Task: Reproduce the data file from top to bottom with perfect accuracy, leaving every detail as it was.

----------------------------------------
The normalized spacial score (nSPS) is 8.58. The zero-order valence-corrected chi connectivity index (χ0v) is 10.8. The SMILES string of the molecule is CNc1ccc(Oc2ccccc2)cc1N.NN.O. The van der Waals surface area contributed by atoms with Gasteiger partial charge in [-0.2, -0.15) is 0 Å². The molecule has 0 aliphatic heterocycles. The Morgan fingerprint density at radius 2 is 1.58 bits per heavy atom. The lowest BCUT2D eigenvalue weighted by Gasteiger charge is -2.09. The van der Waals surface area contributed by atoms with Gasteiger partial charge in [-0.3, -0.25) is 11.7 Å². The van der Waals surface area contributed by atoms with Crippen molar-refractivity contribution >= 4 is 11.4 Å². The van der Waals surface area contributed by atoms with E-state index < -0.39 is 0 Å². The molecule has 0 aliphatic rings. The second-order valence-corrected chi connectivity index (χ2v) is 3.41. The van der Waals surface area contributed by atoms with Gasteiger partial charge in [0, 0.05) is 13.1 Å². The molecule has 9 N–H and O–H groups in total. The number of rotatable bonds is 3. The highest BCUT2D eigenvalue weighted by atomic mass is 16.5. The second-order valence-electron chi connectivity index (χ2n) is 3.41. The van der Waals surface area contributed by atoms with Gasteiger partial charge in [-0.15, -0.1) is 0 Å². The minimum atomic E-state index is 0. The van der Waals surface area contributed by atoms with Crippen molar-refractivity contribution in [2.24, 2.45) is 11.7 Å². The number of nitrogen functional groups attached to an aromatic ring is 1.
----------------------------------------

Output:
The normalized spacial score (nSPS) is 8.58. The zero-order valence-corrected chi connectivity index (χ0v) is 10.8. The SMILES string of the molecule is CNc1ccc(Oc2ccccc2)cc1N.NN.O. The van der Waals surface area contributed by atoms with Gasteiger partial charge in [-0.2, -0.15) is 0 Å². The molecule has 0 aliphatic heterocycles. The Morgan fingerprint density at radius 2 is 1.58 bits per heavy atom. The lowest BCUT2D eigenvalue weighted by Gasteiger charge is -2.09. The van der Waals surface area contributed by atoms with Gasteiger partial charge in [-0.3, -0.25) is 11.7 Å². The van der Waals surface area contributed by atoms with Crippen molar-refractivity contribution >= 4 is 11.4 Å². The van der Waals surface area contributed by atoms with E-state index < -0.39 is 0 Å². The molecule has 0 aliphatic rings. The second-order valence-corrected chi connectivity index (χ2v) is 3.41. The van der Waals surface area contributed by atoms with Gasteiger partial charge in [0, 0.05) is 13.1 Å². The molecule has 9 N–H and O–H groups in total. The number of rotatable bonds is 3. The highest BCUT2D eigenvalue weighted by atomic mass is 16.5. The second-order valence-electron chi connectivity index (χ2n) is 3.41. The van der Waals surface area contributed by atoms with Gasteiger partial charge in [-0.15, -0.1) is 0 Å². The minimum atomic E-state index is 0. The van der Waals surface area contributed by atoms with Crippen molar-refractivity contribution in [2.24, 2.45) is 11.7 Å². The number of nitrogen functional groups attached to an aromatic ring is 1.